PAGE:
For most people, their home mortgage amounts to the most money they will ever borrow. In Chapter 8 of Personal Finance, Turning Money into Wealth we look at “the mortgage decision” and lay out the steps you need to take to help you determine what you can afford to pay for your home. There we take a look at several measures that help you gauge your ability to pay.
Remember Principle 2: “Nothing Happens Without a Plan” – you know we are talking about a financial plan and taking on a mortgage isn’t something to do outside your financial plan. While you may qualify for a large mortgage, will that mortgage prevent you from achieving your other financial goals? Have you ever heard anyone say “…you don’t want to be house poor!”? Go into a mortgage uninformed or ill-informed and it might put such a strain on your monthly budget that you can no longer maintain the lifestyle you want. Before taking on that mortgage, or any other debt for that matter, make sure it fits in with your other financial goals. And, more importantly, just because a bank is willing to lend you a large sum of money doesn’t mean you should jump at it. Only you can decide just how much you’re interested in borrowing. Look at your own financial situation, monthly budget, goals, and lifestyle, and decide for yourself how much you want to take on.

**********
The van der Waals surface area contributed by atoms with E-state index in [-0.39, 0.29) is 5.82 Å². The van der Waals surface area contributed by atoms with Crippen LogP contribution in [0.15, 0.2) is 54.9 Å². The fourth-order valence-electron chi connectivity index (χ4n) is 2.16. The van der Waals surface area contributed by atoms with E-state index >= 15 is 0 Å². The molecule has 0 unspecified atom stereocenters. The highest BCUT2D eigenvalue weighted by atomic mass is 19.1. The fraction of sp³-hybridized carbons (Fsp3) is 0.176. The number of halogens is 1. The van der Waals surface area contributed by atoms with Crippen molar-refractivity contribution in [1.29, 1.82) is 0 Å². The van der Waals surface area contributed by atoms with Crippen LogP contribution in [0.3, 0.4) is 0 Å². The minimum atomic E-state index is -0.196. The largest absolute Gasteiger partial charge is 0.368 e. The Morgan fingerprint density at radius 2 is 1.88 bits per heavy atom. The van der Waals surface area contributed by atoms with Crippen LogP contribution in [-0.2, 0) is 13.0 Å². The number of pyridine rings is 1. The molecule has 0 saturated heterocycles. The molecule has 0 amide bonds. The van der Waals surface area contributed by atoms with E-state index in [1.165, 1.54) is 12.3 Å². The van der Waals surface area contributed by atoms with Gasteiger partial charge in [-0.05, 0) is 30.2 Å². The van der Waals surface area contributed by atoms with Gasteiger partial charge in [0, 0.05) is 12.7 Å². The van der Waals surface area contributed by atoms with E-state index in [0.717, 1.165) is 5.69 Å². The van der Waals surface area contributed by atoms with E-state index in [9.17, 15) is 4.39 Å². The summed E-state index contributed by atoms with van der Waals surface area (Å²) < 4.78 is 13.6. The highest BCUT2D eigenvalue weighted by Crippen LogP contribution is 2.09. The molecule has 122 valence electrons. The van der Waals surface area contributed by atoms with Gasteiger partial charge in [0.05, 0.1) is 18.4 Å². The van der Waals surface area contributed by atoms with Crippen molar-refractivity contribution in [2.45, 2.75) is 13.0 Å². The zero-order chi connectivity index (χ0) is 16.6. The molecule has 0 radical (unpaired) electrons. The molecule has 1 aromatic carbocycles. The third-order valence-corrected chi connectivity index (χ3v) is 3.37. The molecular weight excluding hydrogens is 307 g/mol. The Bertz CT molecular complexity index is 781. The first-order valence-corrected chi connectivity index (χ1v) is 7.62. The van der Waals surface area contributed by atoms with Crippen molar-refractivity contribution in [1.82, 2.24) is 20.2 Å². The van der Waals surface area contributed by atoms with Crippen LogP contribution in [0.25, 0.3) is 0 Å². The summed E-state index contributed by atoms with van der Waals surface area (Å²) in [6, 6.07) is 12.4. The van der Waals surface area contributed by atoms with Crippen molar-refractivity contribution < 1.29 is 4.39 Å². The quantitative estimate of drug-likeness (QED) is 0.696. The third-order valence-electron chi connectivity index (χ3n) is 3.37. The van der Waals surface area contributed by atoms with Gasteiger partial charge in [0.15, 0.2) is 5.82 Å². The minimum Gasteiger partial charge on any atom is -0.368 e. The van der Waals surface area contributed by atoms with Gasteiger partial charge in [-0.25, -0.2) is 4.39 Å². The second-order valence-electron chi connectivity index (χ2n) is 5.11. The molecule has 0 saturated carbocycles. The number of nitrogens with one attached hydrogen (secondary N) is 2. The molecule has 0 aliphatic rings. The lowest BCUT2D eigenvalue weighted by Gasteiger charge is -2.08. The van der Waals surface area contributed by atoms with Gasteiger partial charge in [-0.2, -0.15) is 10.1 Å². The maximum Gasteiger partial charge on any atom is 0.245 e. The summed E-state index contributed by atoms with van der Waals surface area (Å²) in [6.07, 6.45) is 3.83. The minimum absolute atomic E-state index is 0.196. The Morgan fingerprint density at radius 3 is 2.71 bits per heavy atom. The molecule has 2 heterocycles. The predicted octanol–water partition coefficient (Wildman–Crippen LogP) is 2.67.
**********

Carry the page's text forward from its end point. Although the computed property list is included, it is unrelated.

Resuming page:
Today, mortgage rates are at historically low levels, and if you’re applying for a home mortgage one question you’ll have to answer is whether you would like a 15- or 30-year mortgage. The advantage of the 15-year mortgage is that it comes with a lower interest rate. The disadvantage of the 15-year mortgage is that the monthly payments are higher – that’s because you’re paying off more of the principle each month. According to the Wall Street Journal Article “Wanted: A 15-Year Home Loan,” the average 30-year mortgage rate is 3.53% while the average 15-year rate is 2.83%.
Class Discussion Questions:
- Go to the BankRate.com “Mortgage Calculator – 15-year or 30-year mortgage” and determine the monthly payment on a 15- and 30-year $200,000 mortgage at the rates mentioned in the Wall Street Journal Article “Wanted: A 15-Year Home Loan.” How much interest would you pay in the first 5 years, and how much interest would you pay over the life of the mortgage? Which mortgage would you go for? Why? Be prepared to hand this in or discuss it in class.